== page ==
Thursday, December 20, 2012

The penalty of poaching the King’s deer
The Fine of the White Hart

King Henry III coming to hunt in a forest (since called White Hart) in Dorsetshire, took several deer.  Finding a most beautiful and goodly white hart there he spared it: but afterwards a gentleman of the County called Thomas de Lynd, with others in his company, took and killed this white hart.   For which the King put a fine on him and the whole County, called the White Hart Silver.  [Henry Curzon, The universal library or compleat summary of science (1712), 1:352]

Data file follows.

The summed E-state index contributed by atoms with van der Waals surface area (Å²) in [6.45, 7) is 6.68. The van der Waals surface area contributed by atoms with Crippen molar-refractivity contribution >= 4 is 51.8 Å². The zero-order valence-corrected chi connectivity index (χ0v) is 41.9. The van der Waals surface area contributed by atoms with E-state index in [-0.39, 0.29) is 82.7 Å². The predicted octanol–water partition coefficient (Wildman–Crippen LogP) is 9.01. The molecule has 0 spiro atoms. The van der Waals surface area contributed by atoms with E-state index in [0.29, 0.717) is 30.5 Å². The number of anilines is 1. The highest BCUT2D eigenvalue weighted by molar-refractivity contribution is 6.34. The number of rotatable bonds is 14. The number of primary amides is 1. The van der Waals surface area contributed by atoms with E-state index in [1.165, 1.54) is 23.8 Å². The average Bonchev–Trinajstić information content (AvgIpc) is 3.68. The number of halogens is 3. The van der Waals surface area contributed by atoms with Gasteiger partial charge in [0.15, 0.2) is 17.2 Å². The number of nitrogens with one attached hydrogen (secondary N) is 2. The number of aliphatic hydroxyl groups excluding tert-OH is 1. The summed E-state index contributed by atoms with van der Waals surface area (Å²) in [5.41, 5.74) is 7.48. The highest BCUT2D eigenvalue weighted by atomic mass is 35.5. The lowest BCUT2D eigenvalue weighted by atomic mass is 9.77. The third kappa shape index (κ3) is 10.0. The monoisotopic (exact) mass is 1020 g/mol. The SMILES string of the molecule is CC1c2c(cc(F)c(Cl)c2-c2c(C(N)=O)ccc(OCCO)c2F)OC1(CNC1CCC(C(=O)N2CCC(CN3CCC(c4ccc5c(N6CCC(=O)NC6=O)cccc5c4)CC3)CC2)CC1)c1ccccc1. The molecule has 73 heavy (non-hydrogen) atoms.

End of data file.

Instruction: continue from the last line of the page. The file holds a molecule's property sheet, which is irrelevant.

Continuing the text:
The fine was still being paid into the Exchequer at the time of Elizabeth I. 

BLACKMOOR-VALE, the valley of the Cale river, on the mutual border of Somerset and Dorset; south south-eastward from Wincanton toward Sturminster. It is flanked by hill ranges, often 4 miles asunder; and has a rich, tenacious, marshy soil, notable as pasture land, and for the vigorous growth of oaks. It was originally called White Hart forest, from an incident in a hunt by Henry III.   Source: A vision of Britain through time; online at:

Last decade of the 14th century (ca. 1395-1399) England or France
The Wilton Diptych reverse - the White Hart
London, National Gallery

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